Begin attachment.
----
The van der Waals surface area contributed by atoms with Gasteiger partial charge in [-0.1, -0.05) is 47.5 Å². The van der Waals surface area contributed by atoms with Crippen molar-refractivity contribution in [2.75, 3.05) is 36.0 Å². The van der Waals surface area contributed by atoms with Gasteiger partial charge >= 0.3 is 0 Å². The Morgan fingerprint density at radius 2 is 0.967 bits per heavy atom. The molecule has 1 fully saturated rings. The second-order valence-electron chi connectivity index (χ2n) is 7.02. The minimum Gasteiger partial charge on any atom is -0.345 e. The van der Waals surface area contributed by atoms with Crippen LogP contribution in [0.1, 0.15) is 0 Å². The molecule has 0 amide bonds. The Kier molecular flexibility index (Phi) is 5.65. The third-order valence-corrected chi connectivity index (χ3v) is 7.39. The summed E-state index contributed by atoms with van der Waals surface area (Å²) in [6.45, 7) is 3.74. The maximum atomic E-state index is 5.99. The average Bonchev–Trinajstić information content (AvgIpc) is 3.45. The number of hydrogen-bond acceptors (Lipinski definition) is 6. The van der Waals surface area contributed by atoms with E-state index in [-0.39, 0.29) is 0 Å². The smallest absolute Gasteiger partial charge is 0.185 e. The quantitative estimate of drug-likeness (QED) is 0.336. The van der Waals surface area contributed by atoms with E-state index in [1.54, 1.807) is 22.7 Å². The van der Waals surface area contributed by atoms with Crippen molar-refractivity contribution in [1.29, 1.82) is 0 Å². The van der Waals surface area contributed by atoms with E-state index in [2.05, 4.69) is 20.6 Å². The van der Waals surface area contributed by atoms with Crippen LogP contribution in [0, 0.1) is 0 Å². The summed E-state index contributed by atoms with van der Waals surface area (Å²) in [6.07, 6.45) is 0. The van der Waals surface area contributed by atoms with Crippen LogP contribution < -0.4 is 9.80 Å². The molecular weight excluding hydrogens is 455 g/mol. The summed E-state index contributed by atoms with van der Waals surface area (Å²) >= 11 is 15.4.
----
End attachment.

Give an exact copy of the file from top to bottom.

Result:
The van der Waals surface area contributed by atoms with Gasteiger partial charge in [-0.1, -0.05) is 47.5 Å². The van der Waals surface area contributed by atoms with Crippen molar-refractivity contribution in [2.75, 3.05) is 36.0 Å². The van der Waals surface area contributed by atoms with Gasteiger partial charge >= 0.3 is 0 Å². The Morgan fingerprint density at radius 2 is 0.967 bits per heavy atom. The molecule has 1 fully saturated rings. The second-order valence-electron chi connectivity index (χ2n) is 7.02. The minimum Gasteiger partial charge on any atom is -0.345 e. The van der Waals surface area contributed by atoms with Crippen LogP contribution in [0.1, 0.15) is 0 Å². The molecule has 0 amide bonds. The Kier molecular flexibility index (Phi) is 5.65. The third-order valence-corrected chi connectivity index (χ3v) is 7.39. The summed E-state index contributed by atoms with van der Waals surface area (Å²) in [6.45, 7) is 3.74. The maximum atomic E-state index is 5.99. The average Bonchev–Trinajstić information content (AvgIpc) is 3.45. The number of hydrogen-bond acceptors (Lipinski definition) is 6. The van der Waals surface area contributed by atoms with E-state index in [-0.39, 0.29) is 0 Å². The smallest absolute Gasteiger partial charge is 0.185 e. The quantitative estimate of drug-likeness (QED) is 0.336. The van der Waals surface area contributed by atoms with E-state index in [1.54, 1.807) is 22.7 Å². The van der Waals surface area contributed by atoms with Crippen molar-refractivity contribution in [1.29, 1.82) is 0 Å². The van der Waals surface area contributed by atoms with E-state index in [2.05, 4.69) is 20.6 Å². The van der Waals surface area contributed by atoms with Crippen LogP contribution in [0, 0.1) is 0 Å². The summed E-state index contributed by atoms with van der Waals surface area (Å²) in [6.07, 6.45) is 0. The van der Waals surface area contributed by atoms with Crippen LogP contribution < -0.4 is 9.80 Å². The molecular weight excluding hydrogens is 455 g/mol. The summed E-state index contributed by atoms with van der Waals surface area (Å²) >= 11 is 15.4.